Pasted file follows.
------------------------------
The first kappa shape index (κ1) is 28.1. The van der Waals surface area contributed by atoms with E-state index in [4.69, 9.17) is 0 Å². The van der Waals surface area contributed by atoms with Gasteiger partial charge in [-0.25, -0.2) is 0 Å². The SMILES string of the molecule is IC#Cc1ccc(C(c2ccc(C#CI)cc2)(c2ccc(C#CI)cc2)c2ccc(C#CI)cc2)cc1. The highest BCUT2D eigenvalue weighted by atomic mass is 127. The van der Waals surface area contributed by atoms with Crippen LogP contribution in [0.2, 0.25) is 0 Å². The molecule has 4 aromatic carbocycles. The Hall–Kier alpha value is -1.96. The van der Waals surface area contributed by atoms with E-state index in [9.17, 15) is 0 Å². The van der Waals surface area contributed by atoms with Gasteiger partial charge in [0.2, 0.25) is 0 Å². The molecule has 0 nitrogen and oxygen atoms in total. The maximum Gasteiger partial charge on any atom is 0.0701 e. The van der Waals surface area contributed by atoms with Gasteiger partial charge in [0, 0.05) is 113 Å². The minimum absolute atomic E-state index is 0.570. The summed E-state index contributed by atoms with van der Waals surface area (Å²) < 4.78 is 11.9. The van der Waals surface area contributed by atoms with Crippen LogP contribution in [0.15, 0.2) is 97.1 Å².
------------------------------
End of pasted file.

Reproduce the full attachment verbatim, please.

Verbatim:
The first kappa shape index (κ1) is 28.1. The van der Waals surface area contributed by atoms with E-state index in [4.69, 9.17) is 0 Å². The van der Waals surface area contributed by atoms with Gasteiger partial charge in [-0.25, -0.2) is 0 Å². The SMILES string of the molecule is IC#Cc1ccc(C(c2ccc(C#CI)cc2)(c2ccc(C#CI)cc2)c2ccc(C#CI)cc2)cc1. The highest BCUT2D eigenvalue weighted by atomic mass is 127. The van der Waals surface area contributed by atoms with Crippen LogP contribution in [0.2, 0.25) is 0 Å². The molecule has 4 aromatic carbocycles. The Hall–Kier alpha value is -1.96. The van der Waals surface area contributed by atoms with E-state index in [9.17, 15) is 0 Å². The van der Waals surface area contributed by atoms with Gasteiger partial charge in [0.2, 0.25) is 0 Å². The molecule has 0 nitrogen and oxygen atoms in total. The maximum Gasteiger partial charge on any atom is 0.0701 e. The van der Waals surface area contributed by atoms with Gasteiger partial charge in [0, 0.05) is 113 Å². The minimum absolute atomic E-state index is 0.570. The summed E-state index contributed by atoms with van der Waals surface area (Å²) < 4.78 is 11.9. The van der Waals surface area contributed by atoms with Crippen LogP contribution in [0.15, 0.2) is 97.1 Å².